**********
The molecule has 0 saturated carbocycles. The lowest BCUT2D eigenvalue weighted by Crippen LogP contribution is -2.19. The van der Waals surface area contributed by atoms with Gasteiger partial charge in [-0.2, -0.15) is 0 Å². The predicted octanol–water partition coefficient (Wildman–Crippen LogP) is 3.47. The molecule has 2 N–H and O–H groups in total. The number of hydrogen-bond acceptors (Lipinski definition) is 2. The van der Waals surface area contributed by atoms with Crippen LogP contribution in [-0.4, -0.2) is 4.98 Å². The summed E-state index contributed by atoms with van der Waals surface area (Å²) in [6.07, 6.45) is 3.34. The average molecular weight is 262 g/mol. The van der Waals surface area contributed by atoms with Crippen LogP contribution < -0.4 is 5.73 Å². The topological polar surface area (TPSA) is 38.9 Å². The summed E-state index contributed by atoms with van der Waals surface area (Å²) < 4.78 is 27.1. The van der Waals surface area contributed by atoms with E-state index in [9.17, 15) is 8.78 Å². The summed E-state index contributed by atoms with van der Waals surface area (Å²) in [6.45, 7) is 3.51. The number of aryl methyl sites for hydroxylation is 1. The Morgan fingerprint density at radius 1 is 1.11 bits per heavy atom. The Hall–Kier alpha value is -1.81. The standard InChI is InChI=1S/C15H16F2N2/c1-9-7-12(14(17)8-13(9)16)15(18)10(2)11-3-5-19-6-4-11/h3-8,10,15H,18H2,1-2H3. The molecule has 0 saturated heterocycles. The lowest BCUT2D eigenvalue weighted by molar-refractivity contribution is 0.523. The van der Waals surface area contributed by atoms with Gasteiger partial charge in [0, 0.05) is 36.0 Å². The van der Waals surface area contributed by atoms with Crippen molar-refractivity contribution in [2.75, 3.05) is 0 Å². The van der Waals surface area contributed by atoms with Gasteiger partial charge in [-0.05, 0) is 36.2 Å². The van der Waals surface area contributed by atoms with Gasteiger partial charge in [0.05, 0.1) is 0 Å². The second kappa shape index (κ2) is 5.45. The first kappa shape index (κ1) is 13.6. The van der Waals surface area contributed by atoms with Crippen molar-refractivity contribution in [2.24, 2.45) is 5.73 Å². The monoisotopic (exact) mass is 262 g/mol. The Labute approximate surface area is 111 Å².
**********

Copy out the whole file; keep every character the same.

The molecule has 0 saturated carbocycles. The lowest BCUT2D eigenvalue weighted by Crippen LogP contribution is -2.19. The van der Waals surface area contributed by atoms with Gasteiger partial charge in [-0.2, -0.15) is 0 Å². The predicted octanol–water partition coefficient (Wildman–Crippen LogP) is 3.47. The molecule has 2 N–H and O–H groups in total. The number of hydrogen-bond acceptors (Lipinski definition) is 2. The van der Waals surface area contributed by atoms with Crippen LogP contribution in [-0.4, -0.2) is 4.98 Å². The summed E-state index contributed by atoms with van der Waals surface area (Å²) in [6.07, 6.45) is 3.34. The average molecular weight is 262 g/mol. The van der Waals surface area contributed by atoms with Crippen LogP contribution < -0.4 is 5.73 Å². The topological polar surface area (TPSA) is 38.9 Å². The summed E-state index contributed by atoms with van der Waals surface area (Å²) < 4.78 is 27.1. The van der Waals surface area contributed by atoms with E-state index in [9.17, 15) is 8.78 Å². The summed E-state index contributed by atoms with van der Waals surface area (Å²) in [6.45, 7) is 3.51. The number of aryl methyl sites for hydroxylation is 1. The Morgan fingerprint density at radius 1 is 1.11 bits per heavy atom. The Hall–Kier alpha value is -1.81. The standard InChI is InChI=1S/C15H16F2N2/c1-9-7-12(14(17)8-13(9)16)15(18)10(2)11-3-5-19-6-4-11/h3-8,10,15H,18H2,1-2H3. The molecule has 0 saturated heterocycles. The lowest BCUT2D eigenvalue weighted by molar-refractivity contribution is 0.523. The van der Waals surface area contributed by atoms with Gasteiger partial charge in [0, 0.05) is 36.0 Å². The van der Waals surface area contributed by atoms with Crippen molar-refractivity contribution in [2.75, 3.05) is 0 Å². The van der Waals surface area contributed by atoms with Gasteiger partial charge in [-0.05, 0) is 36.2 Å². The van der Waals surface area contributed by atoms with Gasteiger partial charge in [0.05, 0.1) is 0 Å². The second kappa shape index (κ2) is 5.45. The first kappa shape index (κ1) is 13.6. The van der Waals surface area contributed by atoms with Crippen molar-refractivity contribution in [2.24, 2.45) is 5.73 Å². The monoisotopic (exact) mass is 262 g/mol. The Labute approximate surface area is 111 Å².